Can Deal be replicated?
While Bowser is right that some aspects of Deal, such as a greater range of academic offerings, should be available to students across the District, Wells has the better of the argument when he says that much of Deal’s success is due to its demographics.
While Deal has a diverse student body, only 23% of its students are poor enough to qualify for free and reduced meals (FRM). At most other DCPS middle schools, that proportion is more like 99%.
Because lower-income students generally have far greater academic and behavioral needs, merely replicating Deal’s facilities and offerings is unlikely to produce the same results at schools where the vast majority of students are poor.
At those schools, what’s needed is a greater emphasis on managing classrooms and ensuring that students master basic skills. And in DC, high-performing charter schools have done a better job than DCPS in providing those necessities to low-income students.
At middle schools like Hardy and Eliot-Hine, on the other hand, where only a little over 50% of the student body qualifies for FRM, Bowser’s approach has a better chance of working.
Another issue that all 5 candidates addressed was whether DCPS schools should have some form of extended hours. All said they should, and all identified the teachers’ union and funding as potential obstacles. But they didn’t all necessarily have the same kind of program in mind.
Both Andy Shallal and Mayor Vincent Gray spoke of the need for experimentation. Shallal said different schools should be able to try different approaches, with some extending the school day and others perhaps having more traditional afterschool programs.
Gray talked about an extended-day pilot program that was in 8 DCPS schools last year and noted that 7 of them had increased test scores. He also suggested that a longer school year might be in order, saying that the summer break is a relic of an agrarian society.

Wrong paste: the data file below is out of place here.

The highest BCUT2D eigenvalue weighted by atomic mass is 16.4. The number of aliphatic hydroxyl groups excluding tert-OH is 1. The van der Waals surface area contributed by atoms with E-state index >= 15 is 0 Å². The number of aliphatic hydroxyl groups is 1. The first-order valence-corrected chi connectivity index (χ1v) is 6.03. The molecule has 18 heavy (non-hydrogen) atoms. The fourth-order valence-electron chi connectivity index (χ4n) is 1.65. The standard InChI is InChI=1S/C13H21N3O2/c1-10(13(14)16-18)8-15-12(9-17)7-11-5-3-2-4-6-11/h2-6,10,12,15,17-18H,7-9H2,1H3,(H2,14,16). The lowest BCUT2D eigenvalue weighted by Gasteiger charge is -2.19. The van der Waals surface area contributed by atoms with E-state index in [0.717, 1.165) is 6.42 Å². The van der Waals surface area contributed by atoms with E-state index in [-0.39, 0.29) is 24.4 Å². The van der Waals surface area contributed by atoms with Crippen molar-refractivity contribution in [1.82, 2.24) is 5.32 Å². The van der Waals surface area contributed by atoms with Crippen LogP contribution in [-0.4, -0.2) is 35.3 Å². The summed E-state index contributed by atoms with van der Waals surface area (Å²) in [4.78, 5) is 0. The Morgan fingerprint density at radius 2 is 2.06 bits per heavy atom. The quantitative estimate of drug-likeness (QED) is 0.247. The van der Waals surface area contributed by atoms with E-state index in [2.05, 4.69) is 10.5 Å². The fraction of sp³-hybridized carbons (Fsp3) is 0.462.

"We know that children lose academic gains over the summer,” he said.
Jack Evans drew on his own experience as the single parent of triplets to advocate for afterschool programs, but not an extended school day: “I’m saying at 3:30, when they get out of school, have mechanisms in place to help children get their homework done, review, and do whatever is necessary.”
He said that he had hired college students to fill that role for his children, and he suggested that college students could be recruited to do it on a larger scale, perhaps even getting college credit for it.
As with the idea of replicating Deal, that model may work for some students, particularly higher-income ones. But students who are below grade level or otherwise at-risk may need a more intensive approach, either by virtue of an extension of the school day itself or as a result of coordination between the school and an afterschool program.
As Evans said, “I’m not sure one size fits all.” DC schools have students with widely varying needs, and what works for one child or one school—either in terms of improving the middle school experience or extending the school day—may very well not work for another.
To watch the interviews in their entirety, click on the videos below.